one, merely squeeze a few drops.of juice from a joint near the center of the
stalk and place on the glass prism. A pair of pliers can be used to extract
the juice.With the prism cover closed, the user looks through the adjustable
eyepiece and locates a dividing line crossing the scale and reads the percent
brix directly where the shaded area meets the unshaded area. A temperature
scale is not provided on the simpler, inexpensive instruments, nor is it
necessary. This is because of the following factors: 1) no two joints of
cane are likely to give the same reading on a single stalk, 2) no two stalks
in a field are likely to give the same readings, and 3) the readings are
relative and do not require exactness.
Readings taken at the bottom, middle and top of the stalk give an indica-
tion as to ripeness of the cane. For example, if readings from bottom to top
were 14.2, 10.6 and 6.8, the cane is green and should be allowed to mature.
If the readings were 18.6, 17.0 and 13.5, the cane is mature and ready.to
Refractometer readings give an indication of topping height before cane
is sent to the factory. Besides being low in sucrose, cane tops contain a
large amount of glucose and water. This dilutes the juice un-necessarily,
the glucose ends up in the molasses, and might prevent crystallization of
some of the sucrose.
TRASH AND ITS DETERMINATION
Trash was defined earlier, and is essentially anything accompanying the
millable portion of sugarcane to the factory, from which sugar cannot be made.
Besides, if the trash is absorbent, sugar is added to the trash in the crushers,
and additional loss is encountered. Also trash is objectional in that it is
expensive to transport the trash to the factory and to grind the trash, it
increases depreciation of the crushers, it reduces the purity of the juice, it
overworks the clarifiers, it slows down the grinding season and it adds the job
of taking trash samples and determining percent trash. Bianchi and Keller
(L.S.U. Eng. Exp. Sta. Bul. 28) estimated that clean, fresh cane instead of
the cane then coming to the mills of Louisiana in 1951 would have resulted in
a saving to the industry of over six million dollars. The loss divided among
the 47 factories was over $127,000 per factory.
The processor is authorized to deduct from the weight of cane delivered
by a producer the weight of trash exceeding 4 percent, but this does not com-
pensate for mill losses due to trash in the millable cane.
The exact amount of trash in cane is difficult to determine due to the
difficulty of sampling. A sample large enough to be representative must be
taken. There is no standard sample size in use in the industry. If all cane
were delivered to a mill in carts or trucks of the same size, a standard size
sample would be possible. For example, if cane were delivered in 20 ton trucks,
a 50 pound sample for trash may be adequate.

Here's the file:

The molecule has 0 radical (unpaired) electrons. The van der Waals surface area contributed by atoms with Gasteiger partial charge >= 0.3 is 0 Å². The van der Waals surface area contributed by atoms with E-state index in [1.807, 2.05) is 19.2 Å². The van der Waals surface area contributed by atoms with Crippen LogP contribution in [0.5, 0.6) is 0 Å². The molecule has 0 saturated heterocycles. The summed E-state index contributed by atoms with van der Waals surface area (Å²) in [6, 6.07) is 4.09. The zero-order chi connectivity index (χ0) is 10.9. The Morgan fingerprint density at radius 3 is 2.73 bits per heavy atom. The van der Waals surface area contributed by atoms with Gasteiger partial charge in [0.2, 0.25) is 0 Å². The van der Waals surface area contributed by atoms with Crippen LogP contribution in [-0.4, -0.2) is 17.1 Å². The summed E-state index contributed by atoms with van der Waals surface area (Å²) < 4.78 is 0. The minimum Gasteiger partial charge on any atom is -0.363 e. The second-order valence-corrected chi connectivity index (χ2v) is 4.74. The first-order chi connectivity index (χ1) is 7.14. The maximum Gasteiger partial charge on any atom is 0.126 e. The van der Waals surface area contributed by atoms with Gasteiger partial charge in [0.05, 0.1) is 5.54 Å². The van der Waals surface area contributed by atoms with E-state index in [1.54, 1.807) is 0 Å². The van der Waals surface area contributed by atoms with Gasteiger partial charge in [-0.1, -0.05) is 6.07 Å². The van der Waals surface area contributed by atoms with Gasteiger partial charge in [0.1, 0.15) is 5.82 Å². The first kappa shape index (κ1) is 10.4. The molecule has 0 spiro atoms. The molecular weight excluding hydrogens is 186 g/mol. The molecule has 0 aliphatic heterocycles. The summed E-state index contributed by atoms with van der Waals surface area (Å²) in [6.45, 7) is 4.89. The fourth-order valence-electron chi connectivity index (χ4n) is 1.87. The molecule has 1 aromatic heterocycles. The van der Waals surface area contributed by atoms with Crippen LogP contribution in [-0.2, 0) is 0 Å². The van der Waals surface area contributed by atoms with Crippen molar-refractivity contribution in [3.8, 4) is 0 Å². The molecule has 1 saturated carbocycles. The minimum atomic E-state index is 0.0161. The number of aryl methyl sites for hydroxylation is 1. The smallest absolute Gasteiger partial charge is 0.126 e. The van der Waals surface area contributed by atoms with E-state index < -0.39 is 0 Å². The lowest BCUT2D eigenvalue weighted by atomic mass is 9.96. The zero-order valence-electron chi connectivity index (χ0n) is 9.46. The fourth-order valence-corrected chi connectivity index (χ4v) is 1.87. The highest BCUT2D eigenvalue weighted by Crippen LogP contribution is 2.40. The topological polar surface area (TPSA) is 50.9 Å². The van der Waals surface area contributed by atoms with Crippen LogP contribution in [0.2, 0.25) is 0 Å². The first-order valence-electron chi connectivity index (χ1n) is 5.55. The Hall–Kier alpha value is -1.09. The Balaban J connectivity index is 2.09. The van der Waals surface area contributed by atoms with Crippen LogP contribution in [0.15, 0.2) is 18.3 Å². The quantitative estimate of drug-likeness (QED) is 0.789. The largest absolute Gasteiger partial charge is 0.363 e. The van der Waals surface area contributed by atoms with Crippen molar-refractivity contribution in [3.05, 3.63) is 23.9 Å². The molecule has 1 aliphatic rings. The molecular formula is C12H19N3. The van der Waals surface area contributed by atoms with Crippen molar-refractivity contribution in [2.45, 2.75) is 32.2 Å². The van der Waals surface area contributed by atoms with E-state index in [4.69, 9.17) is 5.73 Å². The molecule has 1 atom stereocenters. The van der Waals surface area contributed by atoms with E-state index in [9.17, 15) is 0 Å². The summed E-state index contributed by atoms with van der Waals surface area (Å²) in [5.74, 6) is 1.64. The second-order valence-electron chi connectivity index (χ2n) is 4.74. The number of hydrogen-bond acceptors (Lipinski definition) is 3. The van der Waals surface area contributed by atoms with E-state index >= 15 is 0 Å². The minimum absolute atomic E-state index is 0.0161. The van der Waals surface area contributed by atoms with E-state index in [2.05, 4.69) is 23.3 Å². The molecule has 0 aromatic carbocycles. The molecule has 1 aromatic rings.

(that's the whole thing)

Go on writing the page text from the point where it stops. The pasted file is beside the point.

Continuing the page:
Sample weight = 50 lbs. Weigh.
Separate from the millable stalks all tops, green and dry leaves and leaf-
sheaths, weeds, grass, soil, etc. Weigh. If the trash weighs 4 pounds:
T = .08 x 100 for percent = 8% trash
-5 x= 50X = 400 X = 8% trash
The composition of trash in Florida cane will differ from Louisiana and
other areas, largely because of practices peculiar to Florida conditions. The
muck and sand of Florida will not stick to the cane as do the heavy clay soils
of Louisiana. As a rule, Louisiana cane is cut during a wetter season than
that in Florida, adding to the soil problem. Florida cane is burned standing,
is largely hand cut, and will be largely fieldchopped and not chopped only
between the carrier and the crushing mill.
Two innovations might prove useful if developed economically:
1. Pre-harvest dessication of the green tops with chemicals.
2. Blower and duct attachments to the field loader-chopper to remove muck
and loosely-adhering leaves and sheathes. A blower will not add dilution to
the juice as would wash water on the carrier.
Conditional payment for sugarcane producers.-
Besides the payment to the producer made by the processor of sugarcane, the
federal government makes payment to sugarcane producers. It is conditional in
that provided the producer complies with the rules and regulations of sugar
legislation, he receives a check for a certain amount of money, depending on
the quantity and quality of the cane that went through the mill from his farm.
It provides an incentive to growers to adjust their production to established
quotas and carryover sugar needs. Besides the prevention of child labor, the
payment helps give growers adequate income while assuring them and their field
workers a fair share of returns from the sugar industry.
This means that growers must pay field workers in full at rates not less
than those determined by the Secretary of Agriculture to be fair and reason-
able (after hearings open to growers).
The conditional payments are calculated from tables made up by the Sugar
Division of the ASCS in Washington and data collected from the farms and fac-
tories where the sugarcane was grown and milled. The state and county ASC
Committees are responsible for the local administration of the payments.
The base rate of payment is 80 cents per hundred pounds of raw sugar pro-
duced up to 350 short tons, or up to 350 x 16.00/ton = $5600. Assuming an
average yield of 40 tons of millable cane per acre from which 200 pounds of
sugar are recoverable per ton, an average acre would yield 4 tons of sugar.
Therefore, for each acre up to 87.5, that is 350 / 4, the grower will receive
16 x 4 = $64 per acre conditional payment.
For sugar produced beyond 350 tons, the base rate of payment is reduced.
Using the above assumptions of 40 ton cane, 10 percent recoverable sugar and
the reduced base, Table 2 was made up to help producers estimate their prob-
able conditional payment for an average year.
Molasses payment In addition to the payment a processor makes to the pro-
ducer for each ton of cane delivered to the mill, and in addition to the condi-
tional payment the producer receives from the federal government, the processor
shall pay to the producer for each ton of net sugarcane ground an amount equal
to the product of 5.4 gallons times one-half the excess above 4.75 cents per